Yesterday I had the pleasure of speaking and sharing some of my story to another local high school. It was actually the second time I have spoken at this particular school and it went about as good as I could have expected.
The speech was at Dansville High School, a small school east of Mason. I went with my recovery coach, Phil, and we each told our respective stories to the whole school, split up in two groups.
Facebook By Weblizar Powered By Weblizar
We spoke at this school last year and the seniors remembered us. I told my story of addiction, starting with my addiction to weed and painkillers, then working my way up to getting hooked on heroin and abusing it for years.
Phil, who is the vice president of Families Against Narcotics (FAN), shared his story of losing a son to a heroin overdose. His son, Eric, was a great kid that got involved with drugs in college. Eric’s story is much like my own; he just got into drugs at an older age. Sadly, though, he isn’t here to share his story, but his Dad has taken the tragedy and turned it into hope for others. If it wasn’t for Phil getting involved in trying to help others after his son’s death, I might not be alive today. He was instrumental in helping me find recovery and it is such a blessing to be able to give back to the community with the same guy who helped me. God truly works in mysterious ways.
Anyway, the students were a very receptive audience and paid great attention. They seemed to care about what we had to say and a few of them talked to us afterwards.
Sharing my story at schools like this is one of the most therapeutic things I have ever done for my recovery. Sometimes it is pretty hard to tell a bunch of high school students about sticking a needle in my arm and stealing from my family, but knowing that my story could be helping a young person is such a gratifying feeling. If my past can be used to help even one person not make the same mistakes I did, I would feel like my addiction wasn’t for nothing.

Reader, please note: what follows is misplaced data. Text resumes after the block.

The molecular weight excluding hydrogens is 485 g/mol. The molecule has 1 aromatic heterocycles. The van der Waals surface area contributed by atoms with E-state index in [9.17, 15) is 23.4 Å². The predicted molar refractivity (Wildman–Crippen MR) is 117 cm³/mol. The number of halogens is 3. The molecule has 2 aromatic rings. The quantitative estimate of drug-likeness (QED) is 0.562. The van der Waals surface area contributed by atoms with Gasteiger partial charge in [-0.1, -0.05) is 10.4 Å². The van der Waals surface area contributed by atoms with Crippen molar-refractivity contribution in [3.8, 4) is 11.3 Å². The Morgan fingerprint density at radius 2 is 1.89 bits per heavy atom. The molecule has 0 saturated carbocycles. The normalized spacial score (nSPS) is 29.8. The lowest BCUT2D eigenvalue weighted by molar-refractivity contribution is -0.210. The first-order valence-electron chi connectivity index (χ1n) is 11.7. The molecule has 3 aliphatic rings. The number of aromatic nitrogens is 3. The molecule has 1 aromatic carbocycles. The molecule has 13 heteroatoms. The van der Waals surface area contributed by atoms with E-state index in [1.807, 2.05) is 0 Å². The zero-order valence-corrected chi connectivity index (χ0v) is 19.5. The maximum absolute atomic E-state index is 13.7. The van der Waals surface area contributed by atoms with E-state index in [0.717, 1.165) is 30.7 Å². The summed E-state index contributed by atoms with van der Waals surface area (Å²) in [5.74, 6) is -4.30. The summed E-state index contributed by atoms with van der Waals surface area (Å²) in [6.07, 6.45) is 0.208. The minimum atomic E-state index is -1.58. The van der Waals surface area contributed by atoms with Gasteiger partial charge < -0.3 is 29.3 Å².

I received some great news the other day so it is with great excitement I announce it here on my blog: I am having a book signing on April 8 at Bestseller Books & Coffee in Mason.
The book signing is going to held from 5 to 7 p.m. so if you aren’t doing anything or if you are getting out of work, stop on over.
Bestsellers is a book store and coffee shop in downtown Mason, located at 360 S. Jefferson Street right across the street from the iconic courthouse. My books are selling for $13.99 and you can purchase as many copies as you want. You can also request a message for me to write inside the book for you or someone else.
Facebook By Weblizar Powered By Weblizar
This is something I am really excited about, as a lot of my hard work on putting this book together is coming to fruition. I really hope I can see you there. If you want, bring over a friend or purchase a copy for someone else if you haven’t already purchased a book. If you already have a copy, you can still bring it in to get signed. I just want to see some faces!